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    How to deal with kids with learning difficulties?

    learning difficulties

    What are learning difficulties?

    They are a set of conditions that affect the child’s ability to gain knowledge and skills at the same rate as his or her peers.

    The Difference between Learning Difficulties and Learning Disability!

    There have been numerous studies trying to separate learning difficulties from learning disabilities, as some of them considered that there is no difference; as both are caused by a physical malfunction in the brain. However, other researchers confirmed that there is a slight differentiation.

    In general, a learning disability constitutes a condition that affects learning and intelligence across all areas of life, whereas a learning difficulty constitutes a condition that creates an obstacle to a specific form of learning but does not affect the overall IQ of an individual.

    A learning disability in most cases is permanent and continuous, as a result of a genetic defect or complications during birth that may affect all aspects of life.

    As for learning difficulties, they are temporary. They could affect one or two skills, often within the academic environment, and do not have an extended impact on the daily life of the child.

    In this article, we will try to focus on the learning difficulties that the child could be diagnosed with, and how to overcome the challenges that face the parents.

    Symptoms of learning difficulties

    The symptoms of learning disabilities are often recognized in a child at different age stages:

    Preschool (up to four years):

    • Difficulty pronouncing words and sticking to the melody while singing or chanting, followed by difficulty in learning and memorizing the alphabets, colors, and numbers.
    • Troubles while holding some tools such as pen, cup, and scissors!
    • Inability to follow any particular routine, understand and follow directions.

    Primary, middle, and high school:

    • Struggling with pronouncing letters and putting them into words and sentences.
    • Spelling errors and misinterpretation of words.
    • Difficulty comprehending basic math concepts, such as addition and subtraction!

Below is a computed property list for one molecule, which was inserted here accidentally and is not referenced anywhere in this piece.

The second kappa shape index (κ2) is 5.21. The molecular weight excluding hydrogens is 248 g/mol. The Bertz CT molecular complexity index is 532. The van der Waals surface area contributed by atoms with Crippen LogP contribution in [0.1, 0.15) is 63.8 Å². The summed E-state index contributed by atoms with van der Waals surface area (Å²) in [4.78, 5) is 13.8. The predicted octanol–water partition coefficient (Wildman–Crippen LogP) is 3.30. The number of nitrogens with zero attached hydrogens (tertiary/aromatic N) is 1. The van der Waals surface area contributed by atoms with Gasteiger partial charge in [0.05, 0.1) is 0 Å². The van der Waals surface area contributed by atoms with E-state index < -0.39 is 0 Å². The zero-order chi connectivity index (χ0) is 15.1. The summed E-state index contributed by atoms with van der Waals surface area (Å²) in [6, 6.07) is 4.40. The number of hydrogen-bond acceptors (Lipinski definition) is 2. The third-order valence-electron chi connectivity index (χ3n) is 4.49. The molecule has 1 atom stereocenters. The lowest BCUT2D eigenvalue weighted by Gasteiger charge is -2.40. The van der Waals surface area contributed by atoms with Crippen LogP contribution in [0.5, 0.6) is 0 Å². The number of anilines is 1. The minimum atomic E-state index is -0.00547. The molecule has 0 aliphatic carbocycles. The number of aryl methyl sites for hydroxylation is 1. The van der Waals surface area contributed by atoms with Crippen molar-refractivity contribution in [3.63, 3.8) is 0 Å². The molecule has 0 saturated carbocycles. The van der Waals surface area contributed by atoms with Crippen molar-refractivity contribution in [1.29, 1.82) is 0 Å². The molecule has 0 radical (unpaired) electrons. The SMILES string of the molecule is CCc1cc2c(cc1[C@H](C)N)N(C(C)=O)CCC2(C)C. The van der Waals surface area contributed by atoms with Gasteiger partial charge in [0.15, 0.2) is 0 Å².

• Delay in learning new skills!
    • Avoid reading and writing, engaging in class discussions, and expressing ideas.
    • Bad handwriting.

    Although these symptoms are a combination of all types of learning difficulties, with daily follow-up and consulting a specialist, parents will be able to determine the type of difficulty that dominates the child’s performance.

    Causes of learning difficulties

    • Heredity: If one or both parents have had a learning disability, are likely to develop the same disorder.
    • Illness during and after birth: An illness or injury during or after birth may cause learning disabilities
    • Stress during infancy: A stressful incident after birth such as high fever, head injury, or poor nutrition.
    • Environment: Increased exposure to toxins such as lead (in paint, ceramics, toys, etc.)
    • Comorbidity: Children with learning disabilities are at a higher-than-average risk for attention problems or disruptive behavior disorders. Up to 25 percent of children with reading disorders also have ADHD. Conversely, it is estimated that between 15 and 30 percent of children diagnosed with ADHD have a learning disorder (according to whiteswanfoundation.org).

    Classification of learning difficulties

    Developmental difficulties:

    • Attention.
    • Concentration.
    • Memorization.
    • Perception.
    • Handling problems.

    These developmental difficulties often appear in the pre-kindergarten stage and are closely related to the second type.

    Academic Difficulties

    The Top 5 Most  Common Academic Learning Disabilities & Their Symptoms

    1. Dyslexia

    Dyslexia is probably the number one learning disorder in auditory processing, visual processing disorders may have trouble that affects children and adults. It’s a condition that makes it challenging to understand text or speech. If you have dyslexia, reading, writing, and speaking can be difficult and overwhelming.

    Some symptoms of dyslexia include:

    • Reversing the position of letters
    • Struggling with reading comprehension load
    • Delayed speech
    • Difficulty learning auditory processing disorder new vocabulary or rhymes
    • Having disorders with visual processing may have trouble understanding directions
    1. ADHD

    Did you know that over 6 million children are diagnosed with paying Attention-Deficit/Hyperactivity Disorder (ADHD)?